Battle for Rockwell's homespun legacy

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The Independent US

The simplest thing you can say about the feud tearing apart the family of the late Kenneth Stuart is that it is not the sort of homely, sentimental scene that might have appeared in the paintings of Norman Rockwell.

Yet more than a quarter of a century after the iconic painter's death, Rockwell's paintings have caused a seething row to besiege Mr Stuart's family.

Kenneth Stuart was the art director of the Saturday Evening Post, a now defunct US current affairs magazine. Aged just 22, Rockwell first contributed a cover for the magazine in 1916 and, under the direction of Mr Stuart, he continued to work for the publication until 1963.

In 1961, when he published a retrospective, he wrote in Mr Stuart's copy of the album of paintings: "Everything I am, everything I have ever done, everything I hope to be, I owe to Ken." Yet according to a report The New York Times, it appears the relationship that Mr Stuart and the artist developed has had unforeseen consequences that are being played out long after both died.

Mr Stuart's three sons - Ken, William and Jonathan - are engaged in a bitter fight over more than a dozen of Rockwell's best-known works, including The Gossips, Walking to Church and Saying Grace. When Mr Stuart died in 1993 he left the paintings, worth millions of dollars, and the rest of his otherwise modest estate in equal shares to his three sons.

But his two youngest, William and Jonathan, have for more than a decade been in a legal battle with the eldest, with the two men claiming their elder brother forced their ailing father to sign papers allowing him executive control of the fortune.

They further claim that Ken Stuart has used estate assets to fund a fast-spending lifestyle, including alimony for his first wife, a $5,000 (£2,550) Rolex watch for the woman who is soon to become his second wife, $16,000 on a time-share property in New Orleans and $44,500 on a cello for his daughter.

"[I find] the juxtaposition of Rockwell's all-American homey values and this family dispute interesting," said John Dempsey, an accountant hired by William and Jonathan. "It's not supposed to happen in Rockwell's world."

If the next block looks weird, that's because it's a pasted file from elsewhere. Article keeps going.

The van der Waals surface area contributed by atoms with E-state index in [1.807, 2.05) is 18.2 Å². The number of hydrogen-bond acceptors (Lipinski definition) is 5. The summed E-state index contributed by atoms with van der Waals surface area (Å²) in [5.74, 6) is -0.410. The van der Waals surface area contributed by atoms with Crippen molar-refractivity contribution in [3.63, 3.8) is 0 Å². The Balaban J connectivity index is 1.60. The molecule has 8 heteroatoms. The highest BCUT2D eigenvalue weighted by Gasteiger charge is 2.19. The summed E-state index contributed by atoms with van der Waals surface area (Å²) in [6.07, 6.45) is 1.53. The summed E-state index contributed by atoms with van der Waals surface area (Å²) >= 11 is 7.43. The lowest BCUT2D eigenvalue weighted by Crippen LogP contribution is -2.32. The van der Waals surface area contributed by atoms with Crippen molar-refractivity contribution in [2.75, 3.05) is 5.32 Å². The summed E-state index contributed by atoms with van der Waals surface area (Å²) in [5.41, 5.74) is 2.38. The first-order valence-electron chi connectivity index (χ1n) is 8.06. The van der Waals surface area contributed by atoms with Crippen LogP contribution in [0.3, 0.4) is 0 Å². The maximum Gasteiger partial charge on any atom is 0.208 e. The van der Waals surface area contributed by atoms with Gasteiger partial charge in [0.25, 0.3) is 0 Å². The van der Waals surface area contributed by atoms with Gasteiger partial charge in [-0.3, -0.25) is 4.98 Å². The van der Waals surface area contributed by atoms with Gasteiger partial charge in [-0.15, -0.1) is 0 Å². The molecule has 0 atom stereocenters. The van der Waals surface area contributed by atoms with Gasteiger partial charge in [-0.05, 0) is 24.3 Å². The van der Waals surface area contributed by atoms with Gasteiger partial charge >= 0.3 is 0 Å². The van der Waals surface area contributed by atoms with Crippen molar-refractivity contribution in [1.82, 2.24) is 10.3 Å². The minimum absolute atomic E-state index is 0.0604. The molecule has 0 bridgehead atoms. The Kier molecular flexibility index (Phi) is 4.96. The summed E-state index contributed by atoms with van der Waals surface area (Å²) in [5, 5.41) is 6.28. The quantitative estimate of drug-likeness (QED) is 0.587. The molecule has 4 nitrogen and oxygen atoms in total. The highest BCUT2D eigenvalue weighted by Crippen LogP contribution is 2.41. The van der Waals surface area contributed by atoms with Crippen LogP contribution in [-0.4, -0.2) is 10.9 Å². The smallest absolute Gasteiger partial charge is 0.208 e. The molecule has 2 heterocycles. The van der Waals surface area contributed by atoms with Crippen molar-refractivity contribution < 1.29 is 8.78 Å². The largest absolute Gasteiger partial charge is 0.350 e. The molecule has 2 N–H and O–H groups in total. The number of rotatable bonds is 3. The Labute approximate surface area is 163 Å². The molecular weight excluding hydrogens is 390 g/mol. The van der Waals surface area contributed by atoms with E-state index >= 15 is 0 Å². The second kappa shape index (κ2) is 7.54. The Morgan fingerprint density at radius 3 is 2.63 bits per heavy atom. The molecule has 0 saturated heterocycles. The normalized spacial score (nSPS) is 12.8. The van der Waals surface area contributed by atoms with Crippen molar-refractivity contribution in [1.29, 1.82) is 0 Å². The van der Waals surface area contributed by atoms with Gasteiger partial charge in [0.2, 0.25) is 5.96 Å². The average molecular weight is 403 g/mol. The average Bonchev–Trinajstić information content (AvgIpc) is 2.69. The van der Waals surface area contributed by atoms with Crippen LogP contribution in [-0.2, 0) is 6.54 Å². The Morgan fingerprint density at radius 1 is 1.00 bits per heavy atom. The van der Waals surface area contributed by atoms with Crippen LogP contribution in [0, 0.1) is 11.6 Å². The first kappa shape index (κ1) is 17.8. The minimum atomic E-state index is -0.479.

Ken Stuart told the newspaper his two brothers had done well out of the estate. He said that bad record keeping was behind some of the outstanding issues.

But he added: "The real nucleus of this problem is that I am the favourite of both my parents. My brothers don't like it and couldn't do anything about it when my dad was alive so this is what they did after he died."

In 2002, a judge granted the younger brothers a temporary injunction to stop their brother's spending. Two years later, the judge ordered Ken Stuart to pay $2.3m back to the estate describing how he had helped himself to his brothers' share of the estate as "staggering".

But in 2005 Ken Stuart filed for bankruptcy, freezing his brothers' ability to receive the money. Court records show he continues to lead a high-spending lifestyle and inhabits a $2.7m waterfront home in Connecticut that his fiancée bought in October. "It's totally beyond our comprehension," said Jonathan Stuart.

Ironically, the longer the feud continues, the wealthier the three brothers arebecoming. Though critics claim his work was kitsch, Rockwell's paintings are hugely popular and have increased in value. Last month Sotheby's auctioned Breaking Home Ties for $15.4m. The painting is the second most popular Rockwell work. The first is Saying Grace, the artist's all-American masterpiece that is in the possession of the all-American Stuart family.

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